This Modern Web

the personal website of Patrick Marsceill

This web designer gets his wings

My first impressions of SwiftUI

This web designer gets his wingsMy first impressions of SwiftUI

March 13, 2020

In recent years, designing and building for the web has taken a few steps closer toward application development (for better or worse) with the advent of modern frameworks like React. These encourage a more app-centric approach to UI development through components and different ways of encapsulating logic and presentation layers. In the end though, the web still is — and probably always will be: markup, styles, and JavaScript served over a network to a browser that turns it into a UI. This protocol allows web developers to be productive very early-on in their journey because what you “write” is what you “get” and unlike compiled languages like Swift, there is no required build step before you can see the fruits of your labor. With the release of SwiftUI though, Apple has attempted to replicate a web developer’s ease-of-entry with a live preview mechanism and an abstracted language for constructing interfaces. This was enough to pique my interest and over the last month, I began playing with SwiftUI through Design+Code’s SwiftUI course. Here are my initial impressions…

Tooling

Let me start out by saying that Xcode is an IDE (integrated development environment) and most modern web development tools are not. VSCode comes close-er, but it’s really not the same thing. Xcode has an editor, documentation, compiler, virtualization, and a rendering engine all-in-one — including all the settings to boot. It feels big in every conceivable way to someone who isn’t used to working with a tool of this scope. In this new version of Xcode (version 11.3.1), Apple has added a new component called Canvas that works exclusively with SwiftUI. Canvas is the real-time preview (+ inspector) that makes writing SwiftUI so compelling. With Swift classic (and ObjectiveC) apps, every time code was edited, a manual build step was required before you could preview the app in a separate process. With SwiftUI + Canvas, the preview updates as-you-type(-ish) which is familiar to those of us using live-reload in our web browsers while developing web pages.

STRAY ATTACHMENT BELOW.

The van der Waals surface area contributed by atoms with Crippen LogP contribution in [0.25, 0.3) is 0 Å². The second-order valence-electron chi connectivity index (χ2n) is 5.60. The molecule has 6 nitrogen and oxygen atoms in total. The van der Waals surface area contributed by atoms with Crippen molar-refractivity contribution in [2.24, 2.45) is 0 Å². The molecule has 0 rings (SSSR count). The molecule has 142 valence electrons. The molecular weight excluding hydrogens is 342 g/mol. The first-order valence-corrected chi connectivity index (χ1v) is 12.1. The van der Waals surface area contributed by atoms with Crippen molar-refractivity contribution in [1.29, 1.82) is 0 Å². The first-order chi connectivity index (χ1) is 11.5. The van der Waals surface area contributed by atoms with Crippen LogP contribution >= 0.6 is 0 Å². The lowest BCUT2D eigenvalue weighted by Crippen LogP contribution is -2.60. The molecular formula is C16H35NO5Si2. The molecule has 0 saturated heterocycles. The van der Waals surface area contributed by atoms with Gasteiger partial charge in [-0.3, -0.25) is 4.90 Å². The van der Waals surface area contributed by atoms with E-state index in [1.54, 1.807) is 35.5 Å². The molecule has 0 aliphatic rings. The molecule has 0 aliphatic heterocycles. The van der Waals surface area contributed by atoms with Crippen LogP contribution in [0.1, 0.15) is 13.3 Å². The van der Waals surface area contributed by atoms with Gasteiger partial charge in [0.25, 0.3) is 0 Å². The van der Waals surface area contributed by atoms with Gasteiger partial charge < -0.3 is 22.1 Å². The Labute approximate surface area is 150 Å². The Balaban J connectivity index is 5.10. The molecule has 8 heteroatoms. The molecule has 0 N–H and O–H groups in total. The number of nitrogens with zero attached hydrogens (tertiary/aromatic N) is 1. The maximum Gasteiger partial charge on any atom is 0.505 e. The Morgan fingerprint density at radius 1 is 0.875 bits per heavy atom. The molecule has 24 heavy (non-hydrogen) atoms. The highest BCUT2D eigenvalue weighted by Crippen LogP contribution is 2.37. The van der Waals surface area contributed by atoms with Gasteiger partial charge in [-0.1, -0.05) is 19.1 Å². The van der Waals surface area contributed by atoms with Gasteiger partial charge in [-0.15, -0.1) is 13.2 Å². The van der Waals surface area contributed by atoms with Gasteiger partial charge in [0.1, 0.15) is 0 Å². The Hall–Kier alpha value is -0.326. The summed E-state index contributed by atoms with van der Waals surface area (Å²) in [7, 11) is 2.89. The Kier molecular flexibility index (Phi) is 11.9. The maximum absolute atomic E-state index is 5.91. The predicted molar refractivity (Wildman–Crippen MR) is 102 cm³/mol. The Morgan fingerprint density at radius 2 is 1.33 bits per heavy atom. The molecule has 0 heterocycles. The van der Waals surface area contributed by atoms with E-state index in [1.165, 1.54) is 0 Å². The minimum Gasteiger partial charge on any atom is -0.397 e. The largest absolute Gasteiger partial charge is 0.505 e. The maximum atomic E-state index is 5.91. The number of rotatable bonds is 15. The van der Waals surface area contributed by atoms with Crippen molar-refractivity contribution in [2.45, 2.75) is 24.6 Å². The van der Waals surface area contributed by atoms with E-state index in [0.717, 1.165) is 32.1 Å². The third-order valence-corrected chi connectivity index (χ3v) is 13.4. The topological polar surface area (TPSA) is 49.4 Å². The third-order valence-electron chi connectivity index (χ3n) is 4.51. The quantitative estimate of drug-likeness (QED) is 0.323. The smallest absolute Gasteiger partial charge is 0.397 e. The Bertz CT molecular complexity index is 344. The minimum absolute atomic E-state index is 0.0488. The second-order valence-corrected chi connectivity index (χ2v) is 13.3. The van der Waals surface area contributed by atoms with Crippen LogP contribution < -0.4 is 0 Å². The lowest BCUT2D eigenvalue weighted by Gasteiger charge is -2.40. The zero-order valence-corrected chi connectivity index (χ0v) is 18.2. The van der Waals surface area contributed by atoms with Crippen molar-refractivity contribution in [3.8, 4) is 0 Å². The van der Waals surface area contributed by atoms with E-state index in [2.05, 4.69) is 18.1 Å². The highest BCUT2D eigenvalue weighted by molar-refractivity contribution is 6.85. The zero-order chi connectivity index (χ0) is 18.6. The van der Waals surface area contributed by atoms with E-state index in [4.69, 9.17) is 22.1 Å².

The Apple team has done a lot of things right in not making this version of Xcode overly complex to use, but coming from the light-weight world of Vim, VSCode, Atom, and Sublime Text, I do feel like sometimes I’m driving a tank — and a very delicate one at that. Often times while writing code, response time feels sluggish and triggers syntax error statements that may or may not be accurate. I find myself deleting and writing the same line multiple times to try to get a “true” result from the change. SwiftUI is in beta still, so I’ll chalk this up to it not being production-ready yet.

Despite some of the bulkiness and current fragility, I do really appreciate having the niceties of a full IDE at my fingertips. Take the Library, as an example: it’s a universal command palette that you can pull up while you’re writing code to search for specific parts of the Swift/SwiftUI API to use inline. I love that it has the docs right there and selecting an item inserts it right where I want it with placeholders for all the properties.

Library view in Xcode 11.3.1
Library view in Xcode 11.3.1

Another thing that I appreciate is the approach in integrating Canvas into Xcode and how it is very reminiscent of the early versions of Framer Studio. For those that don’t remember, this was the precursory product that came before Framer X: CoffeeScript on the left, live preview (with device chrome) on the right:

UI from the defunct Framer Studio*
UI from the defunct Framer Studio*
UI from Xcode 11.3.1 with Canvas
UI from Xcode 11.3.1 with Canvas